Project on Middle East Democracy
The POMED Wire Archives
Secretary Clinton’s Upcoming Visit to the Middle East
January 7th, 2011 by Kyle
Secretary of State Hillary Clinton
will meet with King Abdullah Bin Abdulaziz
of Saudi Arabia and Prime Minister Saad Harir
i of Lebanon in New York City on Friday. Clinton will then travel to the Middle East from January 8th to January 13th visiting the United Arab Emirates, Oman and Qatar. Mark Toner, acting deputy department spokesman, said the focus of the trip is to, “consult with government officials on a full range of regional and bilateral issues and emphasize the importance of government - civil society engagement.” Clinton will, “engage with civil society and community leaders in each country working to help citizens realize shared aspirations for progress.” The topissues in her agenda will be Middle East peace, Iraq, and Iran and will be addressed at the seventh Forum for the Future in Doha, a meeting of government, civil society, and business leaders from around the region to promote reform in the Middle East.
Update: Senior US State Department Officials gave a background briefing on Clinton’s visit, and answered questions regarding recent political developments in the region. In regards to Tunisia, one official stated the US “expressed our concern about both what is happening with regard to the demonstrations and encouraged the Tunisian Government to ensure that civil liberties are protected, including the freedom to peacefully assemble.” In response to criticism that the Forum for the Future had not produced valuable outputs in past meetings, one official noted, “One of the biggest [outcomes] is the Foundation For The Future, which is based in Jordan and which is an independent NGO that supports civil society development throughout the BMENA region.”
Human Development Report Finds Inequality Persists in Arab World
November 5th, 2010 by Anna
The United Nations released its 2010 Human Development Report yesterday, titled “The Real Wealth of Nations: Pathways to Human Development.” This year’s report, which includes new indices to adjust for inequality, women’s disadvantage, and multidimensional poverty, found that of the countries measured, Oman’s Human Development Index (HDI) score improved the most over the last 40 years. Saudi Arabia, Tunisia, Algeria, and Morocco also improved considerably. Overall, the United Arab Emirates, Qatar, and Bahrain ranked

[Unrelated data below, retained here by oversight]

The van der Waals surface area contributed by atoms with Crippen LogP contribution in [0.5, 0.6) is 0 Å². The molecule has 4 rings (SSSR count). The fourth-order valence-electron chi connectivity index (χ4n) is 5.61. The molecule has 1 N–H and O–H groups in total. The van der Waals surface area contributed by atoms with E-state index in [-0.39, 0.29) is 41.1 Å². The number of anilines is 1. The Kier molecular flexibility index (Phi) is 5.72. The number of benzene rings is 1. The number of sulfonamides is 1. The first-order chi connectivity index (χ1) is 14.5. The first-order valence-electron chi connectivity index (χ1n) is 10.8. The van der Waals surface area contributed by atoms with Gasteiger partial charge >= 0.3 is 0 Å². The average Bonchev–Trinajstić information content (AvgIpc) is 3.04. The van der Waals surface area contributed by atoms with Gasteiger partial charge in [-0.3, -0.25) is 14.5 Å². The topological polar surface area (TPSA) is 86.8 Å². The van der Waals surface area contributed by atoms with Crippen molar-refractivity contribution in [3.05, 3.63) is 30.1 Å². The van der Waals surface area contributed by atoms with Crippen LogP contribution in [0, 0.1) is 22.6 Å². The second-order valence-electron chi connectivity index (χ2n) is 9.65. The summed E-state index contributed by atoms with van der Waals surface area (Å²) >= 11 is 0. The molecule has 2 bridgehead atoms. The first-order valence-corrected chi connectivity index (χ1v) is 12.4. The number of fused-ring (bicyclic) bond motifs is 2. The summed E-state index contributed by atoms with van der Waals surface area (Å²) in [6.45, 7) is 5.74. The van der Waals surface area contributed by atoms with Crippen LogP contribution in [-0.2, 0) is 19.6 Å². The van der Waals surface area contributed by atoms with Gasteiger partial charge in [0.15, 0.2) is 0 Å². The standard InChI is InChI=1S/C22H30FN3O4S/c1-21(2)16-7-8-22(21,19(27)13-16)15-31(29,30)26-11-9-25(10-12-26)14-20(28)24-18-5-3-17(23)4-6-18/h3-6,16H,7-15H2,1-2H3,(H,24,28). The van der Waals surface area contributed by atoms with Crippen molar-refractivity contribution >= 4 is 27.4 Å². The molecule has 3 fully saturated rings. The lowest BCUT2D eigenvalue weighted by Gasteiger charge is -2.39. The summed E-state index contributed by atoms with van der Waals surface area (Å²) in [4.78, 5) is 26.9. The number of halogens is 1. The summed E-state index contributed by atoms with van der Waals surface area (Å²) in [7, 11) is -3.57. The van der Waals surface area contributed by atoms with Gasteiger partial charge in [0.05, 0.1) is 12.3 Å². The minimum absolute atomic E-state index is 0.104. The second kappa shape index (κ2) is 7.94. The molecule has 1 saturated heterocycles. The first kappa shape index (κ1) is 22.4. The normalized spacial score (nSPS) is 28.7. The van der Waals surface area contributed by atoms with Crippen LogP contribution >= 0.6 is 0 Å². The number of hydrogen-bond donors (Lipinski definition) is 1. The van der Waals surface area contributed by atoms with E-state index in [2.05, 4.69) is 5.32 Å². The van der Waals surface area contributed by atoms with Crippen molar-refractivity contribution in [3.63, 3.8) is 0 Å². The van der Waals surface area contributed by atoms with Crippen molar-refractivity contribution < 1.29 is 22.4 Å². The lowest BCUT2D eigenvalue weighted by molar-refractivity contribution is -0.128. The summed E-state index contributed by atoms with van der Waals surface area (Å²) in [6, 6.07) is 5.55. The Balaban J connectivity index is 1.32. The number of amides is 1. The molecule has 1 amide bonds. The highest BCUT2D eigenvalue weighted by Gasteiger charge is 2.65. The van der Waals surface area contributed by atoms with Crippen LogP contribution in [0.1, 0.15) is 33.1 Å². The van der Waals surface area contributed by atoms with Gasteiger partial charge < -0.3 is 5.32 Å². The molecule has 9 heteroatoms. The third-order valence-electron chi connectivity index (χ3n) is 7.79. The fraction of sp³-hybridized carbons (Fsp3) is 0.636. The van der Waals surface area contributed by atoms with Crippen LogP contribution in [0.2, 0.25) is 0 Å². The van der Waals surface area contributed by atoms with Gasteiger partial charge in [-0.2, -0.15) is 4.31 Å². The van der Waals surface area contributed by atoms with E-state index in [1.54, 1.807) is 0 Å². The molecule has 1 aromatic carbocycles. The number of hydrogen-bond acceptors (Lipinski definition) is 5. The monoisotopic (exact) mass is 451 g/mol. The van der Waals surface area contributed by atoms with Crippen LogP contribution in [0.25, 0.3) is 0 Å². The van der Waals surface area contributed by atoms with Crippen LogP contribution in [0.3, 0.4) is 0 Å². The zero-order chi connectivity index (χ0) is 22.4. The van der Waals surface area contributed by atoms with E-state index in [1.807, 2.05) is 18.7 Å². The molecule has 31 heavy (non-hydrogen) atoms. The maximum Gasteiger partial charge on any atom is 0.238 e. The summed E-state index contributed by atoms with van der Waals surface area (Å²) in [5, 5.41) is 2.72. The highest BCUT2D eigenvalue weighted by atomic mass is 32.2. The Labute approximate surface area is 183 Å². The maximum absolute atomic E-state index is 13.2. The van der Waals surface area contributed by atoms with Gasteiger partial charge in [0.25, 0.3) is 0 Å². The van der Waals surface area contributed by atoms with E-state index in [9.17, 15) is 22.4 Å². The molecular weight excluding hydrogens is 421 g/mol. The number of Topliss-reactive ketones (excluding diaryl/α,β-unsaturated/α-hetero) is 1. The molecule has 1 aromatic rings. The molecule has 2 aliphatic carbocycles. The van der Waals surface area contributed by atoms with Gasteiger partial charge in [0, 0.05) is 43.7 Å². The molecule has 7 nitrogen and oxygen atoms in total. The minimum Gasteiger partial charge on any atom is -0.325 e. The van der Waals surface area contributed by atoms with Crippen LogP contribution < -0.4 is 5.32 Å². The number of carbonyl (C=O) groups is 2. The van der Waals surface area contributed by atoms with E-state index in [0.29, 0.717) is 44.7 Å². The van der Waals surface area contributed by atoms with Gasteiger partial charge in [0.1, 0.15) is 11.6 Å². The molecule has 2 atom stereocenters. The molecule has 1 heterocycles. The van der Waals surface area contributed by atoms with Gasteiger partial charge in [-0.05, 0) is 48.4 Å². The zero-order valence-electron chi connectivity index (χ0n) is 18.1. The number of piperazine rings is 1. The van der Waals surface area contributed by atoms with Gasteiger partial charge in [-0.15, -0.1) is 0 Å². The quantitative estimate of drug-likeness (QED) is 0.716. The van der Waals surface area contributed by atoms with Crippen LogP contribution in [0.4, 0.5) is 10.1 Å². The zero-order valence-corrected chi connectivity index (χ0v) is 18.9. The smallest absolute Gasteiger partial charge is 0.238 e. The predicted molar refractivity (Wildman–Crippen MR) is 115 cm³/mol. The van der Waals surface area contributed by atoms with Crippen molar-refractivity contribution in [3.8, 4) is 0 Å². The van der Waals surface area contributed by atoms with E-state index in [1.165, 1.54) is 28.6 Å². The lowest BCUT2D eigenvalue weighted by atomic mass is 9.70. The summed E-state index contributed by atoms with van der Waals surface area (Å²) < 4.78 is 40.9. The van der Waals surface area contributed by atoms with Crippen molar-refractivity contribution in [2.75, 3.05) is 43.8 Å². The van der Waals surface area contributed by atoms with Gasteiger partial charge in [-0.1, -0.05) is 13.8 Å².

the highest in the region; Egypt
came in 101 out of 169, and Sudan ranked close to the bottom.
Inequality remained a significant issue, and Jeni Klugman, the report’s lead author, observed that “the most significant losses for Arab countries in the Inequality-adjusted HDI can be traced to the unequal distribution of income.” Yemen and Qatar ranked very low on gender equality, but the report also notes that women’s representation in Arab parliaments has risen in recent years. On civil and political liberties, the authors report that there is considerable room for improvement across the region.
Poll Shows Strong Pro-Democracy Sentiment
March 9th, 2010 by Josh
The second annual Asda’a Burson-Marsteller Arab Youth Survey reveals overwhelming support for democracy among those between the ages of 18 - 24, ranging
from a low of 85 percent in Oman to a high 99 percent in Kuwait. Also notable are the figures relating to technology and preferred methods of communication
: Four out of five own a mobile phone; 60 percent use the Internet at least once daily; Google, Facebook, and Yahoo are the most frequented websites; and most youth rely upon online social networking as their primary way of keeping in touch with friends and family, with one-third
using these tools daily. Commenting on region-wide views of civil society, Karen Hughes — Burson-Marsteller’s global vice-chairwoman — reported that “Increased public participation was seen as either ‘very important’ or ’somewhat important’ by the vast majority of young people across all the countries surveyed.”